JOURNAL ARTICLE

The presentation and management of nasal dermoid: a 30-year experience

Reza Rahbar, Prerak Shah, John B Mulliken, Caroline D Robson, Antonio R Perez-Atayde, Mark R Proctor, Margaret A Kenna, Michael R Scott, Trevor J McGill, Gerald B Healy
Archives of Otolaryngology—Head & Neck Surgery 2003, 129 (4): 464-71
12707196

OBJECTIVE: To review the presentation of nasal dermoid in children and present guidelines for its management.

DESIGN: Retrospective study (January 1, 1970, through December 31, 2000).

SETTING: Tertiary-care pediatric medical center.

PATIENTS: Number of patients: 42 (28 boys and 14 girls). Intervention Extensive review of the initial presentation, significant family and medical history, workup, surgical approach, complication, and rate of recurrence.

RESULTS: Mean age of presentation was 32 months. The most common presentation was a nasoglabellar mass, in 13 patients (31%). Five patients presented with an associated craniofacial abnormality. Thirty-nine patients (93%) underwent a preoperative imaging workup. Thirty-one (74%) did not show any clinical and/or radiographic indication of intracranial extension. Thirty-four (81%) underwent extracranial excision, and 8 (19%) underwent combined intracranial-extracranial excision. Five patients (12%) presented with recurrence, extracranially in 4 and intracranially in 1. No other complication was noted, with a mean follow-up of 7 years.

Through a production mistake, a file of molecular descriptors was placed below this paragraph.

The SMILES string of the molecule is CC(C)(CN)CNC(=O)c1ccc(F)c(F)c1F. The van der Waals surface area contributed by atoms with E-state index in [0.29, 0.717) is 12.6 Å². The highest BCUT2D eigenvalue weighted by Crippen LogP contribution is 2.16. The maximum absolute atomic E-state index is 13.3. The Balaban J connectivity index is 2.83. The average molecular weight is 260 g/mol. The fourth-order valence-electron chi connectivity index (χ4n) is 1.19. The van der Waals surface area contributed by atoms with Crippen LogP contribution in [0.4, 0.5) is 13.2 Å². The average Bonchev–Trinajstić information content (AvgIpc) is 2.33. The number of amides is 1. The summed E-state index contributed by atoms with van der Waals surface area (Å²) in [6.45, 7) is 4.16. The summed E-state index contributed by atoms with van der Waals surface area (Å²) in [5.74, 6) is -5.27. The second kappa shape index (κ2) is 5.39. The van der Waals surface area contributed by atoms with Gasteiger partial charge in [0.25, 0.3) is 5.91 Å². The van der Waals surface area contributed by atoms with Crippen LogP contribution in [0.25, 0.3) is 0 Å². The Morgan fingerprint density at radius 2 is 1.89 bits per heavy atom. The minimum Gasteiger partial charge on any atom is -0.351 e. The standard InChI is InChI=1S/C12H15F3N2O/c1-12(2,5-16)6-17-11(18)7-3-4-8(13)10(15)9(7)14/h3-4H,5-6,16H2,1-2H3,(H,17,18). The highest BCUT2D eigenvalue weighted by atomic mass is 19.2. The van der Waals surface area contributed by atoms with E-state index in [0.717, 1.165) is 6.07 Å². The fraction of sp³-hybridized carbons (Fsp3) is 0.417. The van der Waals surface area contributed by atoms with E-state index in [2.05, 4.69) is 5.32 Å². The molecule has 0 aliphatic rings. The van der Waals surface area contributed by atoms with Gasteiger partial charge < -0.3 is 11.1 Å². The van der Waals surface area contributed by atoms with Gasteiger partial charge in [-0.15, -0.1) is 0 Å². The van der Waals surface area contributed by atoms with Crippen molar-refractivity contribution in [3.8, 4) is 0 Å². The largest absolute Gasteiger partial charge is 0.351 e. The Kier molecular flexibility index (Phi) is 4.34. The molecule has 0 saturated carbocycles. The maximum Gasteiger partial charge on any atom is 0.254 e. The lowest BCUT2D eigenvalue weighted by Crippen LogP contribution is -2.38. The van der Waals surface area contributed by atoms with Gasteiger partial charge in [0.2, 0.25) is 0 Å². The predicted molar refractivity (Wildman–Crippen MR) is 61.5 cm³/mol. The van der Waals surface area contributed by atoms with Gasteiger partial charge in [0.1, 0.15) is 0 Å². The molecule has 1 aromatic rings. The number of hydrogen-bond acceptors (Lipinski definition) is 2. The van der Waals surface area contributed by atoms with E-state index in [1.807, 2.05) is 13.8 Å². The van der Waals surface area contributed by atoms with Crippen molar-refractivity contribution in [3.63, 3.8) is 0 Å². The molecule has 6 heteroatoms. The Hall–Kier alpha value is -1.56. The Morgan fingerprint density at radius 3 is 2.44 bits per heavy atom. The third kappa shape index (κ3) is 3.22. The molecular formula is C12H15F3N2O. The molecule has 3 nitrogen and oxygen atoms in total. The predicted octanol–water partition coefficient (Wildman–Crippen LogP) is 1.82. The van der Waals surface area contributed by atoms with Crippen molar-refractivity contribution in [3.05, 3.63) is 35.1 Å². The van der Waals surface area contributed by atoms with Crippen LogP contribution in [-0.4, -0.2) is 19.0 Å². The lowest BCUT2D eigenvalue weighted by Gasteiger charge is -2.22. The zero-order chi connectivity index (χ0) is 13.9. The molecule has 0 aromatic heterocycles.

CONCLUSIONS: Nasal dermoid is a rare congenital anomaly. Preoperative evaluation is essential to rule out intracranial extension. Surgical strategy depends on the location and extent of the lesion, ranging from local excision to a combined intracranial-extracranial approach. Recurrence is uncommon and often easily managed.

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